Hume then addresses the natural reply that the testimony of others could alter our credence attributions in favour of a miracle, if that testimony were particularly plausible or independently affirmed by multiple people. Hume is willing to acknowledge that the evidence isn't distributed in a binary way (is "not entirely uniform"), being either wholly for or against a miracle. Indeed, the testimony of others can increase the credence we are justified to have in a miracle (372). To what extent testimony can increase credence depends on a number of factors, such as the number and character of the witnesses, the believability of their testimony, and the lack of contrary testimony (372). Yet Hume argues that “no testimony is sufficient to establish a miracle” – even if testimony gave the maximal evidence possible for the authenticity of a miracle, the amount of credence we could justifiably assign to the miracle's authenticity cannot possibly outweigh the empirical evidence of our concepts of natural law (373). Our experiential data weighs so heavily in credence attributions that the probabilistic game is effectively rigged in its favour of the latter.
Although I agree with Hume that endorsing miracles is bad epistemic business, I think his particular argument is vulnerable to certain criticisms. The above ruling on what we should do in cases of peer testimony is in particular not very robust, and I now turn to a possible argument against it.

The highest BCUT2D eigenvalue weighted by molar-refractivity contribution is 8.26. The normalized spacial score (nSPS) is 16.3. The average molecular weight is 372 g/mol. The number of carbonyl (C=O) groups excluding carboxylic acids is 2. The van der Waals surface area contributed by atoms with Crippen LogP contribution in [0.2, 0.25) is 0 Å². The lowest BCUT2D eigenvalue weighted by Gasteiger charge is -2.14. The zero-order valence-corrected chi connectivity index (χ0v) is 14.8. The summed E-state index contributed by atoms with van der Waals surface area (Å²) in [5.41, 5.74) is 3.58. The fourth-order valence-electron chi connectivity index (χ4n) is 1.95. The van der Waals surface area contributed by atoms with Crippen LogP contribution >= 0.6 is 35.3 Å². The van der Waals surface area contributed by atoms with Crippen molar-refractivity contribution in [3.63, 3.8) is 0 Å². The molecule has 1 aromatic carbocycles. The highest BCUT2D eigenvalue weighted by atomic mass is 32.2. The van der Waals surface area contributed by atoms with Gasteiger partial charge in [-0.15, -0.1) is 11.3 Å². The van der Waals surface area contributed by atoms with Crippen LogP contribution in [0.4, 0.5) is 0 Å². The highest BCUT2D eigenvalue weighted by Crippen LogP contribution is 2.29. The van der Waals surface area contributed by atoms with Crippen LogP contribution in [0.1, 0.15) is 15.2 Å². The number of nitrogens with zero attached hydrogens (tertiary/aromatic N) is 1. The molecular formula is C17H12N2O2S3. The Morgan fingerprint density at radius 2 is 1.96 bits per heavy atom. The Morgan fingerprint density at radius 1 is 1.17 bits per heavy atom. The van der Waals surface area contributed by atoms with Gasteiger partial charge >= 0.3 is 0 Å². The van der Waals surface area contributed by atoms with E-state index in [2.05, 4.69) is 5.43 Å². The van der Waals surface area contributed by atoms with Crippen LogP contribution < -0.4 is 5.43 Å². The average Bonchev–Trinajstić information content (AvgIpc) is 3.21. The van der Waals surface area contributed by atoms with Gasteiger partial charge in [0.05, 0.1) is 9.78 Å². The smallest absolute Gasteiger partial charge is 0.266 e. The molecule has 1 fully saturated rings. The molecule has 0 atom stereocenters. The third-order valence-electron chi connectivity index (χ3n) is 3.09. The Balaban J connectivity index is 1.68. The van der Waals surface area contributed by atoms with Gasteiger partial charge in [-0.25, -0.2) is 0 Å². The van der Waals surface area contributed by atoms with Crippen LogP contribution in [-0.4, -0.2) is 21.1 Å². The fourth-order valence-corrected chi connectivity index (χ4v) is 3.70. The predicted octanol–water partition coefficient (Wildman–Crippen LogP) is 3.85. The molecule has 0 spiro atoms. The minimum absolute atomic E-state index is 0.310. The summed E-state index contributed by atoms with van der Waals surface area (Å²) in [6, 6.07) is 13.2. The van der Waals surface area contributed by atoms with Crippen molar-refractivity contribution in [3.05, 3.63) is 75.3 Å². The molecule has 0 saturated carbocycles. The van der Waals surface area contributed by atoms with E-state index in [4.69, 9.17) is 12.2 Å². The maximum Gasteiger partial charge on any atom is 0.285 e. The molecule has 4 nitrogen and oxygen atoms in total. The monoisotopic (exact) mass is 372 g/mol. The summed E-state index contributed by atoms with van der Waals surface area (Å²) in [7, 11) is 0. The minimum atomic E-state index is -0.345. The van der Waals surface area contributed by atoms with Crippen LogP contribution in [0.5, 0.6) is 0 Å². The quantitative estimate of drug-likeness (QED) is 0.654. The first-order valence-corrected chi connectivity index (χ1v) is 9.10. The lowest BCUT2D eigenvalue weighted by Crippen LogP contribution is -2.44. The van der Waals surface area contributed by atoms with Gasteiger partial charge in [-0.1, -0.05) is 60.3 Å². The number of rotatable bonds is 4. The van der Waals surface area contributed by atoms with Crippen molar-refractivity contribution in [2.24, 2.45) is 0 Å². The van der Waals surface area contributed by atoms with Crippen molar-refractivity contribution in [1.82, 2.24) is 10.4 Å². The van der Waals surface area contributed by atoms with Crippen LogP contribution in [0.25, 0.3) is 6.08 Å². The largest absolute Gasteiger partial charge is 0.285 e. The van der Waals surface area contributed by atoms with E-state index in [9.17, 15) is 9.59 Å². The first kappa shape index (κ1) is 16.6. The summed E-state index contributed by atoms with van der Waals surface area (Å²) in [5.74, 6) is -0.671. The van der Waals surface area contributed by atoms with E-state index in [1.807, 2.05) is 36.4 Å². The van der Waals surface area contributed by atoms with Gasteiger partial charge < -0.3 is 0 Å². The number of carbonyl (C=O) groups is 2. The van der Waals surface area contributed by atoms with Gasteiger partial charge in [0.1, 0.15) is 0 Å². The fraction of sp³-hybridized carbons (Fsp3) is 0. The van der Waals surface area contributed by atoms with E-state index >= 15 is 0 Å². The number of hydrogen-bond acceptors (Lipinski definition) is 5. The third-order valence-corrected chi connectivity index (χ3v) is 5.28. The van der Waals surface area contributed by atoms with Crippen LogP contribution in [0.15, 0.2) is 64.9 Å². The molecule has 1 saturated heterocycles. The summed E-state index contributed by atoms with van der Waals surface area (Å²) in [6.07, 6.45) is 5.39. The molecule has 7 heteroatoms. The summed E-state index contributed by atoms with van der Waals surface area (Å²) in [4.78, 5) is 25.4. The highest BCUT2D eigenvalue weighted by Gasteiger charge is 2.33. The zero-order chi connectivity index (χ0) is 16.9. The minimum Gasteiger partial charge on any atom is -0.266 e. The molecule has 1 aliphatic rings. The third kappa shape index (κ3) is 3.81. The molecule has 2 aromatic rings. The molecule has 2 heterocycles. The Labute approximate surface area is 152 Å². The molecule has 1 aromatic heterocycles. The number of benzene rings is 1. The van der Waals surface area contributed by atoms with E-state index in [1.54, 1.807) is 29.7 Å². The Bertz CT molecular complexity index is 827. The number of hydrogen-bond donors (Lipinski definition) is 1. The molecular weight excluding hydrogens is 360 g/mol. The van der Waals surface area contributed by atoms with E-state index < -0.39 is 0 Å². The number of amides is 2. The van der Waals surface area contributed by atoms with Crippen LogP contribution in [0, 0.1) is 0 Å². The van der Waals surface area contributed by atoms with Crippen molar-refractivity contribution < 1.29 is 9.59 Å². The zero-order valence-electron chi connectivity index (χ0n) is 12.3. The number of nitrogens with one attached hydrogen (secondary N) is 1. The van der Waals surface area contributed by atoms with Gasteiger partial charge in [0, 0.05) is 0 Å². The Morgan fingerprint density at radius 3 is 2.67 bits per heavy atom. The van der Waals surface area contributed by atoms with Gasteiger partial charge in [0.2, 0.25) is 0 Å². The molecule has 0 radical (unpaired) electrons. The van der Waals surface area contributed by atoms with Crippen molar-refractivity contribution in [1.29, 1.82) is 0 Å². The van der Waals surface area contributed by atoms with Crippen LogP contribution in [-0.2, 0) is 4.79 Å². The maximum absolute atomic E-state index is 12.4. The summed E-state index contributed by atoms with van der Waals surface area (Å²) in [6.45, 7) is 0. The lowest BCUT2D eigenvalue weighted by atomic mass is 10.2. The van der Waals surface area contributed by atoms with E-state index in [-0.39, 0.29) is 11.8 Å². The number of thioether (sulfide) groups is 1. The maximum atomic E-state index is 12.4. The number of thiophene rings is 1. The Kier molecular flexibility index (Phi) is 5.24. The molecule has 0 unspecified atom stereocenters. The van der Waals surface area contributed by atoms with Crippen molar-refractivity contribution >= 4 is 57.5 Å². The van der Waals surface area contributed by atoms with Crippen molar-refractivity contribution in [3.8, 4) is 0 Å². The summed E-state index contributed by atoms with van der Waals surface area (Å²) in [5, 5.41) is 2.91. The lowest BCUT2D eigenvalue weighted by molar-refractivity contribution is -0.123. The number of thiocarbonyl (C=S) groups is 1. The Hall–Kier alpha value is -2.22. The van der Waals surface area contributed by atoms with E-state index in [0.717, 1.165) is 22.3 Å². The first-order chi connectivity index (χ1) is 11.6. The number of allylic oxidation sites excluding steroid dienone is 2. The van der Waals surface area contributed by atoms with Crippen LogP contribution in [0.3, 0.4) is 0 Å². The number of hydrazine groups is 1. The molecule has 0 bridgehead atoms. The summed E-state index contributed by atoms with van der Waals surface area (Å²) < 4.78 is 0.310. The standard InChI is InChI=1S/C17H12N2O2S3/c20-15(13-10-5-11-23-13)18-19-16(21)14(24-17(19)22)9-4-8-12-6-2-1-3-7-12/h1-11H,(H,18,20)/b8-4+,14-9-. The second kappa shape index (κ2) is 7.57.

Where X is an event in the world, there is a finite, though very large, amount of credence we are justified to attribute to the proposition “X conforms with natural law”. In regards to the sum total of our experiences at any moment, this amount of credence is fixed (until we collect more experiences, that is). There is also a finite amount of credence we are justified to attribute to the opposite proposition that “X is a miracle”. This means that there is a fixed difference between the two amounts of credence: there is some measure by which the former surpasses the latter.
Our credence in “X is a miracle” will also increase where there is affirmative testimony, by a degree that is relative to credence-positive considerations such as a large number of witnesses, their trustworthiness or the lack the of contradictory testimony. Because each of these factors causes the credence of “X was a miracle” to increase, if only slightly, there is therefore some theoretical combination and proliferation of these factors' occurrences that cause the credence of “X was a miracle” to close the gap on and even outweigh the credence of ”X conformed with natural law”. This may be a fantastical prospect, entailing that some billions of maximally trustworthy persons endorse the miracle, and nobody says that they do not. Yet even so, the fact remains that there is some possible world at which this state of affairs occurs, and in that world we would be correct, by Hume's own standard, to endorse X as a miracle. And so Hume's conclusion that we should never endorse a miracle is not actually a necessary consequence of his criteria; beliefs acquired based strictly on his criteria will not rule against miracles in every possible world.
Although vulnerable in this way, Hume's schema also has certain strengths, especially considering its historical context. In particular, it is a sort of prototype for modern Bayesian approaches to uncertainty, where we assign credence based on our judgement of a proposition's probability of being true. This kind of framework has the advantage of being able to express a great deal of nuance in terms of evidence that is differently distributed across several competing explanations, none of which demand the immediate abandonment of their competitors. This model is progressive for its time in its capacity to present a spread of evidence in terms richer than simplistic, all-or-nothing models of credence.